The Catholic Bishops in Northern California had challenged a new law providing for triple damages against any Diocese or organization that covered up childhood sex abuse. In 2019, the California legislature passed a law to provide for a 3-year window for survivors of childhood sex abuse to come forward and sue the priest and the church no matter how long ago the abuse occurred. Part of that law, CCP 340.1, provided for triple damages for cover up. The bishops’ lawyers argued that the triple damages provision in CCP 340.1 was unconstitutional because it imposed a new punishment that was not in place when the cover up conduct actually occurred.
The statute of limitations in California barred most of these cases because the old statute of limitations required that a lawsuit be filed within two years from the abuse. Few children would have been aware of their right to file a lawsuit and the vast majority were so intimidated by Catholic priest abusers that they never told anyone until decades later. This is why the legislature changed the law. The legislature wanted to provide a remedy for this unfairness. The legislature also wanted to provide a punishment of triple damages against a church or organization that covered up abuse or protected child predators. One of the purposes of this punishment was to prevent future child abuse.
Since the new law went into effect in 2020, hundreds of lawsuits have been filed against a number of Catholic bishops, dioceses, and orders. These lawsuits have been coordinated together; some in the San Francisco Bay Area, some in Los Angeles, and some in San Diego. My law firm has filed a number of these cases.
The San Francisco Bay Area cases have all been assigned to a judge in Alameda County. On April 29, 2021, the Alameda Superior Court Judge Winifred Y. Smith ruled that the triple damages provision contained in CCP 340.1 was constitutional. Judge Smith wrote a detailed and well-reasoned 51 page opinion explaining her analysis of the law. Lawyers for both sides had the opportunity to file written arguments and to present oral arguments to the judge. I expect this opinion to apply eventually to all the cases in California.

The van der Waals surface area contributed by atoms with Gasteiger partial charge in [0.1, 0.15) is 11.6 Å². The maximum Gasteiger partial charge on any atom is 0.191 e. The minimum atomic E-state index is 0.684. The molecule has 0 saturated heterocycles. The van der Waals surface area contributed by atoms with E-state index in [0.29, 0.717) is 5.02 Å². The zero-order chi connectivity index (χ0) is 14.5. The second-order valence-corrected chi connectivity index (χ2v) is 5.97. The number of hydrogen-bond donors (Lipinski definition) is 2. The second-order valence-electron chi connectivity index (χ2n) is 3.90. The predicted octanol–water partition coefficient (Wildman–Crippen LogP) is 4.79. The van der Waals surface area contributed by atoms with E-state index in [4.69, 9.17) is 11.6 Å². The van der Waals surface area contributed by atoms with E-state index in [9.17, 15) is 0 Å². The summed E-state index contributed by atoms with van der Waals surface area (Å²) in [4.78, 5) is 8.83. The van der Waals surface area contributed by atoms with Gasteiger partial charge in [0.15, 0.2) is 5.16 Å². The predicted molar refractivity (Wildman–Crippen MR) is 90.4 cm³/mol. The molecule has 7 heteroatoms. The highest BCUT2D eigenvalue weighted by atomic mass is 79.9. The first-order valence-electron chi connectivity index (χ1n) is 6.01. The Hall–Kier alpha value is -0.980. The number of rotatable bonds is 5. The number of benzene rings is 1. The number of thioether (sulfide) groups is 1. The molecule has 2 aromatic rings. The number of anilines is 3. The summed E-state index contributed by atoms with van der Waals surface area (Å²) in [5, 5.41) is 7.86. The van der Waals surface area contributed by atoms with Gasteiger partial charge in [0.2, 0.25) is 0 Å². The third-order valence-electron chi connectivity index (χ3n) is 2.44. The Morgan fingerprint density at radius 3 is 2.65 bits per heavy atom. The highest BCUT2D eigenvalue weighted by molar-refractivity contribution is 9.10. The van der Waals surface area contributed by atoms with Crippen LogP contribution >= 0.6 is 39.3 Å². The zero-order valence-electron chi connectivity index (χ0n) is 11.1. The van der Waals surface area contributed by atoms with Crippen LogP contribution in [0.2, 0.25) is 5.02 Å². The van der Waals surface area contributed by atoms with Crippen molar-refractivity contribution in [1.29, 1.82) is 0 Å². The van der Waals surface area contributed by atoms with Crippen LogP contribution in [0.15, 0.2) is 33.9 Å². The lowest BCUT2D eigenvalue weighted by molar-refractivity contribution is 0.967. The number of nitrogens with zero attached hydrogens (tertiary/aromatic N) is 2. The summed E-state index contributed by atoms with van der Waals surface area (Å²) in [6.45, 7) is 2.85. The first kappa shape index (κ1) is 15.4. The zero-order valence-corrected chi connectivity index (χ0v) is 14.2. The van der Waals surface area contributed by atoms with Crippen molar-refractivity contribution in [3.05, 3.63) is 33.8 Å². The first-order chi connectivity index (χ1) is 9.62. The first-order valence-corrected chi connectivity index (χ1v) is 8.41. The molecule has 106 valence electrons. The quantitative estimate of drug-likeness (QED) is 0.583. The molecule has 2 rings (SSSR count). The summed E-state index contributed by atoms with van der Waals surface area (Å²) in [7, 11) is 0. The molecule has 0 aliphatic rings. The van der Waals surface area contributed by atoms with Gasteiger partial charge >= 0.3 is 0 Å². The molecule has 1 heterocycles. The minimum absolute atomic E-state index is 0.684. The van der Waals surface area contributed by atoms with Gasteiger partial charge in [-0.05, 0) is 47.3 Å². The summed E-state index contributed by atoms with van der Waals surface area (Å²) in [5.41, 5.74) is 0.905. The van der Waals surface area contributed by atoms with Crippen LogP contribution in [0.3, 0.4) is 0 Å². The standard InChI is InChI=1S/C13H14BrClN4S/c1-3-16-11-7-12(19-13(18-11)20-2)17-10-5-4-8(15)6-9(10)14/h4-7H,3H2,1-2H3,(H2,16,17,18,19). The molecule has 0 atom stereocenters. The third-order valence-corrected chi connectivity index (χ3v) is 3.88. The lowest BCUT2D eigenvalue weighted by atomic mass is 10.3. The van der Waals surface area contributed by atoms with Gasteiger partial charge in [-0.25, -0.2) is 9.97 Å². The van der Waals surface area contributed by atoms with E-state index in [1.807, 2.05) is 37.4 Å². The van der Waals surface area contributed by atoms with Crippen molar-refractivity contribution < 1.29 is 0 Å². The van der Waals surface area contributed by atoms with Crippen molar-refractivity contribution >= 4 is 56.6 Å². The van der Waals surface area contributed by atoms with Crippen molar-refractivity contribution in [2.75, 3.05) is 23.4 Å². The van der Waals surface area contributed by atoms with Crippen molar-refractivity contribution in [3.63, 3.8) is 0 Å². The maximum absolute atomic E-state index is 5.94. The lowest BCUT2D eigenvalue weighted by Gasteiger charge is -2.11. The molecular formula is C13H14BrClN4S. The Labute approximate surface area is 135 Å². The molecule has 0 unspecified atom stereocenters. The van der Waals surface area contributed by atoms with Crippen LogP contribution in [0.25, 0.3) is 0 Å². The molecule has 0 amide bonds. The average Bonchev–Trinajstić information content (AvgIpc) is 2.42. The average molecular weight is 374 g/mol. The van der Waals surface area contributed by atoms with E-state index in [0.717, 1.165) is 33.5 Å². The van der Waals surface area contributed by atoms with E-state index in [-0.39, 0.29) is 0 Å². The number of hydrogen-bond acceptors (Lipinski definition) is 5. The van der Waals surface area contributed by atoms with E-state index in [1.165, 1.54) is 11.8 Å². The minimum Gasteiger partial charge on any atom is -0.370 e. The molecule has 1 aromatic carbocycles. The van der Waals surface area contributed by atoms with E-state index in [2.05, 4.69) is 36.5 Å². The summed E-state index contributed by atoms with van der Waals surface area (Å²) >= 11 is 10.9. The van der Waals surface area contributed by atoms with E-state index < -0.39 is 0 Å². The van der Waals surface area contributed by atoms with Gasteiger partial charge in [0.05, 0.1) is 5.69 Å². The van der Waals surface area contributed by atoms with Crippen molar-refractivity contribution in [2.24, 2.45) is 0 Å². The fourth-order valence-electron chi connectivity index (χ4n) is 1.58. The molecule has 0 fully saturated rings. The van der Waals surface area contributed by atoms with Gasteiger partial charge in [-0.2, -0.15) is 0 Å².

The San Francisco Bay Area cases assigned to Judge Smith are coordinated together in what is referred to as a JCCP. A JCCP in the California courts is a Judicial Council Coordinated Proceeding. The cases in a JCCP are still individual lawsuits with rights to individual trials. This is not a class action.
However, Judge Smith’s ruling applies to all of the cases in the Bay Area Clergy JCCP which is number JCCP 5108. A motion was filed last week in the Los Angeles Clergy JCCP for the LA judge to take judicial notice of Judge Smith’s ruling. I expect that the Los Angeles and San Diego judges will adopt Judge Smith’s ruling upholding the new law and the triple damages provision.
This new law opening the statute of limitations for childhood sex abuse cases will remain open until the end of 2022. After that time, the statute of limitations will again bar older cases from being brought. Therefore, it is important for anyone who is a survivor of childhood sex abuse to contact a lawyer who has experience with these cases to bring a claim or lawsuit as soon as possible.
I am happy to provide a free consultation about these cases and we work on a percentage fee if we accept your case.
Admitted to practice law in all federal multidistrict litigation courts, the California State Bar and the Florida Bar. His philosophy is to provide aggressive, quality representations and seek fair compensation for individuals and their families who have suffered injury, death, or sexual abuse.
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